Thursday, 16 October 2014

On Lyons, Localism & Leadership

Putting aside the terrible title ("Mobilising across the nation to build the homes our children need" sounds like a key words were thrown into a hat and picked out at random) and the glaring difference between an identified need for 243,000 homes a year and an identified target of 'at least' 200,000 homes a year, there is much to commend the Lyons Review. Despite though a promise of 'national leadership', the key issue for many practioners, the return of regional planning, has been sidestepped. 
 
On the plus side, of the ten key recommendations for planning reform summarised here by Planning Magazine there is merit in nine (I imagine that the policy of 'local homes for local people' was thrown in by a SpAd because I cannot think that any of the Commissioners felt that was a sound idea that is workable in practice).

A "national spatial dimension to the NPPF to identify opportunities for substantial housing growth created by national infrastructure investment" is a welcome, if tentative, step towards a national plan and Housing Growth Areas point councils towards the kind of enabling role that is more commonly adopted on the continent (see here notes of Nick Lee's (NJL Consulting) visit to Hammerby) .
 
The 'Use It Or Lose It' provisions have been widely trailed and certainly we at Barratt Development's have no issue with this in principle. As my colleague Philip Barnes said here, our business model requires that we get on site and start building as soon as possible. For the reasons I set out here though, in response to the charge that some planning permissions can 'sit in limbo', the shortening of a life of a consent would be a concern.
 
What is striking to me, however, especially given the trap that the current Government fell into, is that localism is still seen as being able to address one of the identified causes of the nation's inability to house itself, which is that not enough land is being brought forward. Apparently, the "artificial scarcity of land" is compounded by the fact that communities "do not have all the powers they need to ensure that homes are built in the places they want, and some are not taking responsibility for meeting local housing need."

Hmm. The planning system might restrict the use of land, but local plans should plan to meet objectively assessed housing need so land for development should not be scarce. Similarly, the local plan system provides all the power a community could possibly want to ensure that homes are built in the places it wants.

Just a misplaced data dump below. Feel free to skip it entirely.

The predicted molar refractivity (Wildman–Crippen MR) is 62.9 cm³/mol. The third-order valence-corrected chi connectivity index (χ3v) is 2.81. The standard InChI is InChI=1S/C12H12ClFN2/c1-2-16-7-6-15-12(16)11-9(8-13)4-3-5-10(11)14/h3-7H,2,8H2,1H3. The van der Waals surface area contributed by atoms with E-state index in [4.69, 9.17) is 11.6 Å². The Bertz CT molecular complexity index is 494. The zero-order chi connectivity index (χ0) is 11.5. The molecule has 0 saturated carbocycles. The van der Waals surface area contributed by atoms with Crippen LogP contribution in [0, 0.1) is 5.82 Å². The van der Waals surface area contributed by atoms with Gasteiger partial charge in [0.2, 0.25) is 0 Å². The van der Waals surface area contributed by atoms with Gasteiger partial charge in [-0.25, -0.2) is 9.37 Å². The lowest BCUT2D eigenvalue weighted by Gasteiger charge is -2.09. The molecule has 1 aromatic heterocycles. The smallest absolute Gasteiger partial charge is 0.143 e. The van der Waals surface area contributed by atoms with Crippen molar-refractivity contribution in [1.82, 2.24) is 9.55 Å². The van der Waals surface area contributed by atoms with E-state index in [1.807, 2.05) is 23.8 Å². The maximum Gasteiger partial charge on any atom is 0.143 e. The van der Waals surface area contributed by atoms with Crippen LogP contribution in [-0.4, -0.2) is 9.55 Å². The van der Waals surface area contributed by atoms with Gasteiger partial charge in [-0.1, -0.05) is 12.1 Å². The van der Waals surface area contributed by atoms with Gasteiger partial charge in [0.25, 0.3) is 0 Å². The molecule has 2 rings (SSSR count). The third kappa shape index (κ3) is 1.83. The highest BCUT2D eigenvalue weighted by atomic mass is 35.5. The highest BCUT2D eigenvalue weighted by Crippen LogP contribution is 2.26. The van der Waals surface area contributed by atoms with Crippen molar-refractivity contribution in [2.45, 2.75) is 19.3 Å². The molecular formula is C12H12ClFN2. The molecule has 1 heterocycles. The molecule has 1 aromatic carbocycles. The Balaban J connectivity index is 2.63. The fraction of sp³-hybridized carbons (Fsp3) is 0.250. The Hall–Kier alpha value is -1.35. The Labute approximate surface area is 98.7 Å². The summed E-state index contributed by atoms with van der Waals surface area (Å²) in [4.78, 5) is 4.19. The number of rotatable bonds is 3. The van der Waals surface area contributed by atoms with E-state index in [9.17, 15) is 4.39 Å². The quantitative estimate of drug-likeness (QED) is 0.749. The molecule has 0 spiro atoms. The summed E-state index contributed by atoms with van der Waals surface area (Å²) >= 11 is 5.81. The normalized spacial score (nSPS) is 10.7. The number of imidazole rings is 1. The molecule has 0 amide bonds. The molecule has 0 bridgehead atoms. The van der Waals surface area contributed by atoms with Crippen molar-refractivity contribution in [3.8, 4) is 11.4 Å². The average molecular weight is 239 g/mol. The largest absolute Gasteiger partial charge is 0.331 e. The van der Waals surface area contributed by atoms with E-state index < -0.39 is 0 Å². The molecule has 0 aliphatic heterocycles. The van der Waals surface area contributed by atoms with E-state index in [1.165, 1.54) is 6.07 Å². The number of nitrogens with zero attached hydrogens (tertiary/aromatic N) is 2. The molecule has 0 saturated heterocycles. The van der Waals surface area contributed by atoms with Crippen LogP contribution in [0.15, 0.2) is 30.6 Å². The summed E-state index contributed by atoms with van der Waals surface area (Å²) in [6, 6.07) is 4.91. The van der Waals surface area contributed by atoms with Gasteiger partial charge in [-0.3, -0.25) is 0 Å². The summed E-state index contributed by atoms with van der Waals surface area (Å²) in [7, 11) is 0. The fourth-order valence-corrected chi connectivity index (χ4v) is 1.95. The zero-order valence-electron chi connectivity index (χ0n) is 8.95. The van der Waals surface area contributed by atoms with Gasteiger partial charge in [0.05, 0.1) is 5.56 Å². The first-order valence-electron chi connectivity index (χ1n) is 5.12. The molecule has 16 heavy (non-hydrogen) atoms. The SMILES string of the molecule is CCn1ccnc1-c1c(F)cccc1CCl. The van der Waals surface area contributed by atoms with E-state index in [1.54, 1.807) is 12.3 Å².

"Decisions about how and where new homes should be built should be taken locally by local authorities and their communities with the tools, flexibilities and devolution of funding needed, but on the basis of clear commitments that housing need will be met."
 
Well that sounds nice. Who could possibly object to that? Let us not forgot though what happened when housing targets in the RSS' were scraped and when regional planning was replaced by a 'duty-to-cooperate' (DtC)? This happened. As the report recognises, only 190 of 336 (57%) LPAs have adopted plans in place and though the reasons for this will be different in each case, I would wager that when are boiled down many of those reasons will actually be the same: an absence of political will. 
 
The deadline for the submission of a plan (2016), the requirement for a 'Strategic Housing Market Plan', the 'Right to Grow', and the simplified two-stage local plan making process all skirt around the fundamental problem, which is that the higher-than-local planning does not sit comfortably alongside the clamour to devole power to the lowest possible level. The Lyons remedy is, therefore, something of a fudge.
 
"Where there is a failure to cooperate across boundaries to meet needs in a housing market area, councils will be required to produce a joint strategic plan, with the Secretary of State having the ability to intervene and instruct the Planning Inspectorate to ensure that it happens. This will address the weaknesses in the current Duty to Cooperate and ensure that
 
NLP published a review of the NPPF's impact  earlier this year (here) and found evidence that cooperation with surrounding LPAs is becoming "an integral concern for many Inspectors’ reviews of Plans". Brandon Lewis told the Commons Select Committee examing the operation of the NPPF that ten local plans had failed the DtC so far. Why then wait for LPAs to fall out or to fail the DtC test? Why allow a plan, or more often than not more than one plan since it takes at least two to tango, to get all the way to examination before intervening. Why not a requirement to produce a joint strategic plan at the start of the process rather than the end? As the GMCA has already recognised, the higher-than-local nettle needs grasping. Others will no doubt follow, but we need more local plans and more planning permissions now. 

Interestingly, a recent YouGov poll has suggested that the public would actually support regional planning. Only 14% of 1,715 people surveyed thought that local councils should take decisions on the siting of new towns and major new housing projects. Will this be enough for the election strategists to reconsider their commitments to localism? That is perhaps a little optimistic, but it will hopefully provide food for thought. The Lyons Review states that  "the Government must provide long term political leadership by making housing a national priority", which sounds good, but including 'housing is a national priority' on an election pledge card is not leadership. Leadership would be to state that it is for the Government to approve the number of new homes within a particular authority, and for the authority and the communities within in to determine where they are built. That would not only be popular with planners, but it might just be popular with the public too.











 

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